Podvig, the Swiss analyst, said he considers even a tactical nuclear strike to have "very low probability." He notes that "it would not help the Russian military achieve any of its goals, and the political consequences would be orders of magnitude worse than what we're seeing now." And even if Putin orders a nuclear strike, history suggests, it's possible that his own military might refuse to comply. The Soviet Union came close to launching two nuclear strikes that were halted at the eleventh hour by individual officers — Vasili Arkhipov during the Cuban Missile Crisis of 1962, and Stanislav Petrov after a military computer falsely warned of a US strike in 1983. 

But it's hard not to take the current threat seriously when one considers the person who is making it. Putin is an increasingly isolated autocrat, a few days into a difficult war, whose own diplomats are reportedly apologizing for his actions behind closed doors. The first days of the unprovoked invasion have gone badly: Russian casualties are already approaching 5,000, a figure that surpasses what the US sustained during its decade-long campaign in Afghanistan. The Russian military has also been suffering on the information front. Charismatic videos shot by Ukrainian President Volodymyr Zelenskyy have helped galvanize commitments for weaponry and stiffer sanctions from Germany and other NATO allies. It's too soon to say how much of the Russian public is ready to turn on Putin, but many have acknowledged the possibility that a perceived threat to his ongoing rule could cause him to overreact.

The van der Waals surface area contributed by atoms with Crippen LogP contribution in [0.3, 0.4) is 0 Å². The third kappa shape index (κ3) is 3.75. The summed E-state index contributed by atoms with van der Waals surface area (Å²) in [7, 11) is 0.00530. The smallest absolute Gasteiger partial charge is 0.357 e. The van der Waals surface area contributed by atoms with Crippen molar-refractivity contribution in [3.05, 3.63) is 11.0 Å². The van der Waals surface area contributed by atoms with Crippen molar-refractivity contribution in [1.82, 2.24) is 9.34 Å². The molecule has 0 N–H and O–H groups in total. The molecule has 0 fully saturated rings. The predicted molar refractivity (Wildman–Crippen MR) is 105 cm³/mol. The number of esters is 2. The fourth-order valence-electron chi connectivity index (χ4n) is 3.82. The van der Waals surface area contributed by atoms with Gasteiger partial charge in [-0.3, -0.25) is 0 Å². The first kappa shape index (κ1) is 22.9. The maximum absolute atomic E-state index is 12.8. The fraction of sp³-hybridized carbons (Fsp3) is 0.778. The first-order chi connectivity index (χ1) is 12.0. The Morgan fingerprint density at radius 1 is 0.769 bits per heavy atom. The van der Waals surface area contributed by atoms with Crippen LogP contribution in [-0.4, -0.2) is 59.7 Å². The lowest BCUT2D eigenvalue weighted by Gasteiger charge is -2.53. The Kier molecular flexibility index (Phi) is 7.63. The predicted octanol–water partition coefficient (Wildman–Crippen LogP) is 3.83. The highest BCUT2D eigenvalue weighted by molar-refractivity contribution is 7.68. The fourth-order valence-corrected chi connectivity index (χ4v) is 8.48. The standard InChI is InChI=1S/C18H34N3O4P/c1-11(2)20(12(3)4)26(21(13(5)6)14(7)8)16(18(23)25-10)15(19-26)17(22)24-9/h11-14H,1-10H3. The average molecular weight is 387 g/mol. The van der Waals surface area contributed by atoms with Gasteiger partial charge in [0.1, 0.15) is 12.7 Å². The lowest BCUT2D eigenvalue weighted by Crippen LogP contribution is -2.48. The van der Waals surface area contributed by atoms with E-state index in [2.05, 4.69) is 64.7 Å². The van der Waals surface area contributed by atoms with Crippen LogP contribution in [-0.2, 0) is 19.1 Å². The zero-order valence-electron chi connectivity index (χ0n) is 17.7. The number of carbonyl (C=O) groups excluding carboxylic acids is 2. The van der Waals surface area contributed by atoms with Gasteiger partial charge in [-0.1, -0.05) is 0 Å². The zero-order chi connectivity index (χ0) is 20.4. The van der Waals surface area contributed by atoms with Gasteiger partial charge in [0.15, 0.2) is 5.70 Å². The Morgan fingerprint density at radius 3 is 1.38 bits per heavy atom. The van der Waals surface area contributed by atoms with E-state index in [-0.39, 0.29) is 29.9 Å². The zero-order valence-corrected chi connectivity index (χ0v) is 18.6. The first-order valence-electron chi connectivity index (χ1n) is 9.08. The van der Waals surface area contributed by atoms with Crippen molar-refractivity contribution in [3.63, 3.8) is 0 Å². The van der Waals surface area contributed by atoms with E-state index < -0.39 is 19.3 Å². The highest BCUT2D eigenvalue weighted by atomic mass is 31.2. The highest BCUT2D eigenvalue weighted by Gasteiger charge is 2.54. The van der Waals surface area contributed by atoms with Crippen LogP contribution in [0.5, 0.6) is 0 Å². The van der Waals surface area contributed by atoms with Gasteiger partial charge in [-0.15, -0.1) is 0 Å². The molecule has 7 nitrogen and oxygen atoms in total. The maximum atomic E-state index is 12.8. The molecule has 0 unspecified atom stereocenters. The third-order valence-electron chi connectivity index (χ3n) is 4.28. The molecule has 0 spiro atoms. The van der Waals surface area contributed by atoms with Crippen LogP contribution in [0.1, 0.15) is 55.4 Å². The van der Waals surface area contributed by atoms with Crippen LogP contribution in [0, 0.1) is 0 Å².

"I don't think he's a rational actor," General H.R. McMaster, the former national security adviser, said on Face the Nation. "He's driven by a desire to remain in power until at least 2036. I think now he knows that all of that is at risk." 

Clapper agreed that Putin appears to be increasingly volatile. "He was always hard, cold, disciplined, almost machine-like," Clapper told me. "Now his anger — fury — show. His meandering, incoherent rants are illogical and scary. He has no one who can push back and disagree with him." A tactical nuclear strike, he added, could offer Putin a way out of a situation that is starting to look increasingly untenable.

"It is a risk, or at least more of a risk than it was a week ago," Clapper said. "The fact that we are even having such a discussion is reflective of the realization that yes, Putin might do the unthinkable."